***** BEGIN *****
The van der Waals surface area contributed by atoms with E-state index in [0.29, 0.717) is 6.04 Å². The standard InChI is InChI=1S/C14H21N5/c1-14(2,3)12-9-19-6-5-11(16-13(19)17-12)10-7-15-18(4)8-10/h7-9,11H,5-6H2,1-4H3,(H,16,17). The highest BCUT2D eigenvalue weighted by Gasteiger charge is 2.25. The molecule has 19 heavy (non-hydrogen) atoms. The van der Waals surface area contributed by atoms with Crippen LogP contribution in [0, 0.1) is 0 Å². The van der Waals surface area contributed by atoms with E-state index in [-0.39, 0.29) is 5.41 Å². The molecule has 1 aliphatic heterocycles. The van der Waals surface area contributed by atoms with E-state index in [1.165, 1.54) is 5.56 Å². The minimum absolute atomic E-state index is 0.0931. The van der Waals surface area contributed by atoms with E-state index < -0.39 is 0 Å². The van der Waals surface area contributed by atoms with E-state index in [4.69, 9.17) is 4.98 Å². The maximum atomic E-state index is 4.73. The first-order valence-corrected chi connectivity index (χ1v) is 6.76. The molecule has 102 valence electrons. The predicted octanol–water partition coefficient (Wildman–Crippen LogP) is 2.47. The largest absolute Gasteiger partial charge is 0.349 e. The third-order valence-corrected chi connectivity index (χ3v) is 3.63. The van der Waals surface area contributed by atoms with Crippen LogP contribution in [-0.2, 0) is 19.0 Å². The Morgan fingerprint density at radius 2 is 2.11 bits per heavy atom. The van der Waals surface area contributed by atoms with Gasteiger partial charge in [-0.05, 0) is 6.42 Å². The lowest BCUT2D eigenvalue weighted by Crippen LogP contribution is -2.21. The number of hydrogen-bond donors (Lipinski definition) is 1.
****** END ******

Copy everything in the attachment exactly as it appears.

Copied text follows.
The van der Waals surface area contributed by atoms with E-state index in [0.29, 0.717) is 6.04 Å². The standard InChI is InChI=1S/C14H21N5/c1-14(2,3)12-9-19-6-5-11(16-13(19)17-12)10-7-15-18(4)8-10/h7-9,11H,5-6H2,1-4H3,(H,16,17). The highest BCUT2D eigenvalue weighted by Gasteiger charge is 2.25. The molecule has 19 heavy (non-hydrogen) atoms. The van der Waals surface area contributed by atoms with Crippen LogP contribution in [0, 0.1) is 0 Å². The van der Waals surface area contributed by atoms with E-state index in [-0.39, 0.29) is 5.41 Å². The molecule has 1 aliphatic heterocycles. The van der Waals surface area contributed by atoms with E-state index in [1.165, 1.54) is 5.56 Å². The minimum absolute atomic E-state index is 0.0931. The van der Waals surface area contributed by atoms with E-state index < -0.39 is 0 Å². The van der Waals surface area contributed by atoms with E-state index in [4.69, 9.17) is 4.98 Å². The maximum atomic E-state index is 4.73. The first-order valence-corrected chi connectivity index (χ1v) is 6.76. The molecule has 102 valence electrons. The predicted octanol–water partition coefficient (Wildman–Crippen LogP) is 2.47. The largest absolute Gasteiger partial charge is 0.349 e. The third-order valence-corrected chi connectivity index (χ3v) is 3.63. The van der Waals surface area contributed by atoms with Crippen LogP contribution in [-0.2, 0) is 19.0 Å². The Morgan fingerprint density at radius 2 is 2.11 bits per heavy atom. The van der Waals surface area contributed by atoms with Gasteiger partial charge in [-0.05, 0) is 6.42 Å². The lowest BCUT2D eigenvalue weighted by Crippen LogP contribution is -2.21. The number of hydrogen-bond donors (Lipinski definition) is 1.